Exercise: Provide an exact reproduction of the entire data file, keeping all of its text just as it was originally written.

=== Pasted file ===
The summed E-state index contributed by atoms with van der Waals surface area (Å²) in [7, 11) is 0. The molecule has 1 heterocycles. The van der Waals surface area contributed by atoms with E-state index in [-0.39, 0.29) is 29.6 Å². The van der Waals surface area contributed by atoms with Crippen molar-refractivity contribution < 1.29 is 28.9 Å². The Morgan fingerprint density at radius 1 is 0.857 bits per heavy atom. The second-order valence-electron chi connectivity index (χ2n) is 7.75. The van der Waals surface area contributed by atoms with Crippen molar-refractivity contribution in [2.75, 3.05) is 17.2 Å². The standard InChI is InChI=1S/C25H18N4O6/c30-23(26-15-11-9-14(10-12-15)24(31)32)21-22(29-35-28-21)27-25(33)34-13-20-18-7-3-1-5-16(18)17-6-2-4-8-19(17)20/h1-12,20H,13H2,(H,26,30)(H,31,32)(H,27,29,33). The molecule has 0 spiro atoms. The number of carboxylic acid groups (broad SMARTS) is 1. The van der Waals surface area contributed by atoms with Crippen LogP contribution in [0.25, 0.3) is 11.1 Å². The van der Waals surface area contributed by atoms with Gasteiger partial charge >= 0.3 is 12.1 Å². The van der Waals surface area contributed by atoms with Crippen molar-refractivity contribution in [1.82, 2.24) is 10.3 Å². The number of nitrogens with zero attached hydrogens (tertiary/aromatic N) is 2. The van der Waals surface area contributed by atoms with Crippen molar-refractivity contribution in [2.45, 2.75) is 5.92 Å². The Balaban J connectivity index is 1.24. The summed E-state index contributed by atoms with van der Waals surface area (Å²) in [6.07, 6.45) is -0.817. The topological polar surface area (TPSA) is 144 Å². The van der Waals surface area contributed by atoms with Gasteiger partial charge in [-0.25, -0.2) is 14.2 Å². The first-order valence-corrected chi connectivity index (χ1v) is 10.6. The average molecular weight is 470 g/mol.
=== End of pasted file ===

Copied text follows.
The summed E-state index contributed by atoms with van der Waals surface area (Å²) in [7, 11) is 0. The molecule has 1 heterocycles. The van der Waals surface area contributed by atoms with E-state index in [-0.39, 0.29) is 29.6 Å². The van der Waals surface area contributed by atoms with Crippen molar-refractivity contribution < 1.29 is 28.9 Å². The Morgan fingerprint density at radius 1 is 0.857 bits per heavy atom. The second-order valence-electron chi connectivity index (χ2n) is 7.75. The van der Waals surface area contributed by atoms with Crippen molar-refractivity contribution in [2.75, 3.05) is 17.2 Å². The standard InChI is InChI=1S/C25H18N4O6/c30-23(26-15-11-9-14(10-12-15)24(31)32)21-22(29-35-28-21)27-25(33)34-13-20-18-7-3-1-5-16(18)17-6-2-4-8-19(17)20/h1-12,20H,13H2,(H,26,30)(H,31,32)(H,27,29,33). The molecule has 0 spiro atoms. The number of carboxylic acid groups (broad SMARTS) is 1. The van der Waals surface area contributed by atoms with Crippen LogP contribution in [0.25, 0.3) is 11.1 Å². The van der Waals surface area contributed by atoms with Gasteiger partial charge >= 0.3 is 12.1 Å². The van der Waals surface area contributed by atoms with Crippen molar-refractivity contribution in [1.82, 2.24) is 10.3 Å². The number of nitrogens with zero attached hydrogens (tertiary/aromatic N) is 2. The van der Waals surface area contributed by atoms with Crippen molar-refractivity contribution in [2.45, 2.75) is 5.92 Å². The Balaban J connectivity index is 1.24. The summed E-state index contributed by atoms with van der Waals surface area (Å²) in [6.07, 6.45) is -0.817. The topological polar surface area (TPSA) is 144 Å². The van der Waals surface area contributed by atoms with Gasteiger partial charge in [-0.25, -0.2) is 14.2 Å². The first-order valence-corrected chi connectivity index (χ1v) is 10.6. The average molecular weight is 470 g/mol.